If evader repeats the optimal policy for evasion at multiple time instances, it must follow the way points , which are random variables with the probability density function . Note that is a function of , which is the position of predator at time , as the set changes with . For this example, consider the case where the predator is also a single-integrator robot with the dynamics in (9). Assume that the predator uses the least mean square estimator [29, p. 30] for estimating the prey’s position as . The predator then tries to intercept the prey by following the way points given by Figure 2 illustrates a realization of the trajectory of the prey when using the optimal evasion policy in Theorem 2 (black) and the trajectory of the predator (red). The predator and the prey never cross path. To observe this, Figure 3 shows the distance between the predator and the pray (solid black) for the trajectories in Figure 2. The dashed black line illustrates the statistical lower bound on the distance between predator and prey given by (5), which follows from that Note that variations in the distance between the prey and predator are expected as the guarantee in (5) only holds in expectation. Figure 4 illustrates The probability density function of the distance between predator and prey across time. This density is estimated using randomly generated trajectories. Based on this figure, it can be seen that . Finally, it remains to discuss the relationship between energy consumption and evasion capability. As expected, with increasing the energy consumption, the prey can implement more intensive maneuvers to escape. Figure 5 shows the relationship between Fisher information and expected energy consumption , various points on this line can be achieved with a different .
Iv Conclusions and Future Work
We proved that the optimal probability density functions of the actions of the prey for trading-off unpredictability and energy consumption for implementing stochastic evasion manoeuvres is shown to be characterized by the stationary Schrödinger’s equation. Future work can focus on computing the optimal probability density function for practical robot dynamics.
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Appendix A Proof of Theorem 1
For all constants , with for all , it could be shown that
where the first and the second equalities, respectively, follow from
Here, denotes a vector of all zeros except the -th entry that is equal to one. Now, it can be deduced that because of the Gauss’s Theorem (a.k.a., the divergence theorem)  and for all because is bounded in light of Assumption 1 (iii). Therefore, it can be seen that
On the other hand, by the definition of the Fisher information matrix in (1), it can be deduced that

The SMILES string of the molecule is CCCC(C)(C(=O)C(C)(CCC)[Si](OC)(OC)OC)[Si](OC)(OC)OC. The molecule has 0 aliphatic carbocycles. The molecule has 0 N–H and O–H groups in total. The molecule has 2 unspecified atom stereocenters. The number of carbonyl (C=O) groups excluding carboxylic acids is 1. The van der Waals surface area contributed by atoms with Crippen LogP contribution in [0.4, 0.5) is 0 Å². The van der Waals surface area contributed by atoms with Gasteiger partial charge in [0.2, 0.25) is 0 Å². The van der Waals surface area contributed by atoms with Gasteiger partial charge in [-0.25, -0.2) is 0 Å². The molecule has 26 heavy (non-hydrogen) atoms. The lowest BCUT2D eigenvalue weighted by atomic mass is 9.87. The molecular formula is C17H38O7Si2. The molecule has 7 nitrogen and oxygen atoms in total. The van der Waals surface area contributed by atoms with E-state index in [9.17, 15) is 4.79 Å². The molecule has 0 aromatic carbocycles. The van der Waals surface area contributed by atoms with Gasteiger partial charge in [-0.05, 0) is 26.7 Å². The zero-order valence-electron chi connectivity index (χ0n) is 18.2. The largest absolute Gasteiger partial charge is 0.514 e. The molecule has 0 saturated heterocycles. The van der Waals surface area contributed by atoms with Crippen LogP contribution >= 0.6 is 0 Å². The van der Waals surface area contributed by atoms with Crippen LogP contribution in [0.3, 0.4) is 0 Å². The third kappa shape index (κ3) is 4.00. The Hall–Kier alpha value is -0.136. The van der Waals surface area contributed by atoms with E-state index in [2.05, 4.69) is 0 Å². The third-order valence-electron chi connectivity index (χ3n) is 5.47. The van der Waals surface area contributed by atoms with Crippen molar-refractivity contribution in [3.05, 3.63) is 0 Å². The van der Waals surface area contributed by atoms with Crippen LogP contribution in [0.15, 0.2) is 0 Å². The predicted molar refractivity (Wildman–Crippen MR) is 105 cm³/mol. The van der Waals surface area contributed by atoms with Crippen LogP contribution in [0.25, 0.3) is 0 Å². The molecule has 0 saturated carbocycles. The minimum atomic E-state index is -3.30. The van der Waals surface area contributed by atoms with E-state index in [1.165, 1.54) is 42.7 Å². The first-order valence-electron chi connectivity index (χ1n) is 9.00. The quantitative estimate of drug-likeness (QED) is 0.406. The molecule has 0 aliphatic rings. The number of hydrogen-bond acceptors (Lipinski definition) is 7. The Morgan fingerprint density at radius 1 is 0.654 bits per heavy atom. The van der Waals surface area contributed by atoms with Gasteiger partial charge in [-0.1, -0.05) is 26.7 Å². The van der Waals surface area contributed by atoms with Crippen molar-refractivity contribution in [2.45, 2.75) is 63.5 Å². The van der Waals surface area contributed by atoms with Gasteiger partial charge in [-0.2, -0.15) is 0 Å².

Noting that the left-hand-side of (13) is always greater than or equal to zero (because it is the expectation of a non-negative random variable), it can be deduced that where the second inequality follows from the Jensen’s inequality [31, p. 25], the facts that the mapping is convex over , and for all (since is positive semi-definite). This completes the proof.
Appendix B Proof of Theorem 2
First, we prove that is convex in , . Note that Define as , which is convex over because its Hessian is positive semi-definite over its domain. Let and satisfy Assumption 1 and belongs to . We may define for any such that . Clearly satisfies Assumption 1 as well. Further, and, as a result, . For any , where , it can be shown that
due to convexity of over . Now, note that, if ,
for . Thus, because , with denoting the complement of set , is a zero-measure set (see Assumption 1), . Similarly, In light of these identities, the proof of convexity of follows from integrating both sides of (14).
Noting that the cost function and the constraint set are convex, the stationarity condition (that the variational derivative is equal to zero) is sufficient for optimality. Further, if multiple density functions satisfy the sufficiency conditions, they all exhibit the same cost.
In the rest of the proof, the stationarity condition is rewritten in a simpler form. Following the result of , the Lagrangian can be constructed as
where is the Lagrange multiplier corresponding to the equality constraint . Using Theorem 5.3 in [33, p. 440], it can be seen that the extrema must satisfy
Introducing the change of variable results in Now, it can be deduced that Note that, if for some , the equality cannot be satisfied with any .
Appendix C Single-Integrator Robots
For single integrator robots, . With change of variable , we get . The polar coordinates, in addition to , require angle such that . We get . Changing from Cartesian coordinates to the polar coordinates and substituting with
into the partial differential equation in Theorem2 results in
Finally, note that the square root of the following density function solves this partial differential equation: